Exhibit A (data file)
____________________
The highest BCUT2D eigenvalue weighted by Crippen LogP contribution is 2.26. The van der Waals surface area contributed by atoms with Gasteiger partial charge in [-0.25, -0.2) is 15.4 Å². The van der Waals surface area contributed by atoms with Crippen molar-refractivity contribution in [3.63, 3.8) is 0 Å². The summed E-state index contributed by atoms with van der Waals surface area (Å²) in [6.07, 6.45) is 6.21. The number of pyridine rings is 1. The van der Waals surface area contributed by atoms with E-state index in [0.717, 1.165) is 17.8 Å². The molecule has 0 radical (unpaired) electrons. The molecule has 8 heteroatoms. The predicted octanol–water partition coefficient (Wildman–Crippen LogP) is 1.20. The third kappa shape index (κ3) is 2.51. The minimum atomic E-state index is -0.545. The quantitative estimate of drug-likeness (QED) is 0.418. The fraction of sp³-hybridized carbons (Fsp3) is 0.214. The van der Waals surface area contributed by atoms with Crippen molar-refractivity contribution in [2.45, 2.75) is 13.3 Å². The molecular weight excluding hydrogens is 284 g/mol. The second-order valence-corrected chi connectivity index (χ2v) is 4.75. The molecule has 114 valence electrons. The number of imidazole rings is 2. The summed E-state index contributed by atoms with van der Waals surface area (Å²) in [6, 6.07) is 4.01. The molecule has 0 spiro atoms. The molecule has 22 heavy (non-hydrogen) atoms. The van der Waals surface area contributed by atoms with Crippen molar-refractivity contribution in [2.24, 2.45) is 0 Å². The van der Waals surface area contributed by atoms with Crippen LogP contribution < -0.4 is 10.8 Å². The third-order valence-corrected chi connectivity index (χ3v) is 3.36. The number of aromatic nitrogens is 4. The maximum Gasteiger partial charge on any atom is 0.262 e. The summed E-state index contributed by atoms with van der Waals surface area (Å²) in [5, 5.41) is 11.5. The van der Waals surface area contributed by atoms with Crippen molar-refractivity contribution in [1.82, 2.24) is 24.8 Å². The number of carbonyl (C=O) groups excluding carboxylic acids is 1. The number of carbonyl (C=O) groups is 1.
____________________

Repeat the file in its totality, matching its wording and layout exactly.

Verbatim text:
The highest BCUT2D eigenvalue weighted by Crippen LogP contribution is 2.26. The van der Waals surface area contributed by atoms with Gasteiger partial charge in [-0.25, -0.2) is 15.4 Å². The van der Waals surface area contributed by atoms with Crippen molar-refractivity contribution in [3.63, 3.8) is 0 Å². The summed E-state index contributed by atoms with van der Waals surface area (Å²) in [6.07, 6.45) is 6.21. The number of pyridine rings is 1. The van der Waals surface area contributed by atoms with E-state index in [0.717, 1.165) is 17.8 Å². The molecule has 0 radical (unpaired) electrons. The molecule has 8 heteroatoms. The predicted octanol–water partition coefficient (Wildman–Crippen LogP) is 1.20. The third kappa shape index (κ3) is 2.51. The minimum atomic E-state index is -0.545. The quantitative estimate of drug-likeness (QED) is 0.418. The fraction of sp³-hybridized carbons (Fsp3) is 0.214. The van der Waals surface area contributed by atoms with Crippen molar-refractivity contribution in [2.45, 2.75) is 13.3 Å². The molecular weight excluding hydrogens is 284 g/mol. The second-order valence-corrected chi connectivity index (χ2v) is 4.75. The molecule has 114 valence electrons. The number of imidazole rings is 2. The summed E-state index contributed by atoms with van der Waals surface area (Å²) in [6, 6.07) is 4.01. The molecule has 0 spiro atoms. The molecule has 22 heavy (non-hydrogen) atoms. The van der Waals surface area contributed by atoms with Crippen molar-refractivity contribution in [2.24, 2.45) is 0 Å². The van der Waals surface area contributed by atoms with Crippen LogP contribution < -0.4 is 10.8 Å². The third-order valence-corrected chi connectivity index (χ3v) is 3.36. The number of aromatic nitrogens is 4. The maximum Gasteiger partial charge on any atom is 0.262 e. The summed E-state index contributed by atoms with van der Waals surface area (Å²) in [5, 5.41) is 11.5. The van der Waals surface area contributed by atoms with Crippen molar-refractivity contribution in [1.82, 2.24) is 24.8 Å². The number of carbonyl (C=O) groups excluding carboxylic acids is 1. The number of carbonyl (C=O) groups is 1.